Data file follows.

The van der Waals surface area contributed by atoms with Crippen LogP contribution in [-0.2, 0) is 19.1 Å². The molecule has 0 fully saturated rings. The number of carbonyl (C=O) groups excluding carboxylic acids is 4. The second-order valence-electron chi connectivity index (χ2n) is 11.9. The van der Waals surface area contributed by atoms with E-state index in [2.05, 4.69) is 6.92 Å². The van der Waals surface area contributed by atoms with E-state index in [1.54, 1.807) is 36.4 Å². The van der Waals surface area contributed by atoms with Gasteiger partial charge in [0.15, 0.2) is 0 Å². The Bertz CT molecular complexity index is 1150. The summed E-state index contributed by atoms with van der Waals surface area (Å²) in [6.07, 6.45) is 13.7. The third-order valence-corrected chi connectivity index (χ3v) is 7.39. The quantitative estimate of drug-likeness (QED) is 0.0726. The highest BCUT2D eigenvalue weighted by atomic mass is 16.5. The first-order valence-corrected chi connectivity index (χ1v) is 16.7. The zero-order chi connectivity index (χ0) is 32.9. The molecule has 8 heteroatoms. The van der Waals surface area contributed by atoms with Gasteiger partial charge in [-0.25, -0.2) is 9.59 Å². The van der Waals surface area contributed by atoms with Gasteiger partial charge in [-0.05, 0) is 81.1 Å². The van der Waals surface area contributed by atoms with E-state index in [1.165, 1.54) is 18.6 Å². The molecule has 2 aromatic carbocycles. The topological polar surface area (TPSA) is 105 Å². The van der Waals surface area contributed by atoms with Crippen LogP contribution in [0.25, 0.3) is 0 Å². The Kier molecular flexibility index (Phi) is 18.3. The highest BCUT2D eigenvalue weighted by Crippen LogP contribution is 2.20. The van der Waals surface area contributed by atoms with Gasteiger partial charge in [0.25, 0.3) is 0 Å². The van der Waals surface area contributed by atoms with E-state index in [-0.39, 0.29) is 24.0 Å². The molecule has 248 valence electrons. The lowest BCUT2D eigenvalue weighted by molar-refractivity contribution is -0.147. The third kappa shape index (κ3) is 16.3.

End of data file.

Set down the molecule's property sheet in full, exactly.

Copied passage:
The van der Waals surface area contributed by atoms with Crippen LogP contribution in [-0.2, 0) is 19.1 Å². The molecule has 0 fully saturated rings. The number of carbonyl (C=O) groups excluding carboxylic acids is 4. The second-order valence-electron chi connectivity index (χ2n) is 11.9. The van der Waals surface area contributed by atoms with E-state index in [2.05, 4.69) is 6.92 Å². The van der Waals surface area contributed by atoms with E-state index in [1.54, 1.807) is 36.4 Å². The van der Waals surface area contributed by atoms with Gasteiger partial charge in [0.15, 0.2) is 0 Å². The Bertz CT molecular complexity index is 1150. The summed E-state index contributed by atoms with van der Waals surface area (Å²) in [6.07, 6.45) is 13.7. The third-order valence-corrected chi connectivity index (χ3v) is 7.39. The quantitative estimate of drug-likeness (QED) is 0.0726. The highest BCUT2D eigenvalue weighted by atomic mass is 16.5. The first-order valence-corrected chi connectivity index (χ1v) is 16.7. The zero-order chi connectivity index (χ0) is 32.9. The molecule has 8 heteroatoms. The van der Waals surface area contributed by atoms with Gasteiger partial charge in [-0.25, -0.2) is 9.59 Å². The van der Waals surface area contributed by atoms with Gasteiger partial charge in [-0.05, 0) is 81.1 Å². The van der Waals surface area contributed by atoms with E-state index in [1.165, 1.54) is 18.6 Å². The molecule has 2 aromatic carbocycles. The topological polar surface area (TPSA) is 105 Å². The van der Waals surface area contributed by atoms with Crippen LogP contribution in [0.25, 0.3) is 0 Å². The Kier molecular flexibility index (Phi) is 18.3. The highest BCUT2D eigenvalue weighted by Crippen LogP contribution is 2.20. The van der Waals surface area contributed by atoms with Gasteiger partial charge in [0.25, 0.3) is 0 Å². The van der Waals surface area contributed by atoms with E-state index in [-0.39, 0.29) is 24.0 Å². The molecule has 248 valence electrons. The lowest BCUT2D eigenvalue weighted by molar-refractivity contribution is -0.147. The third kappa shape index (κ3) is 16.3.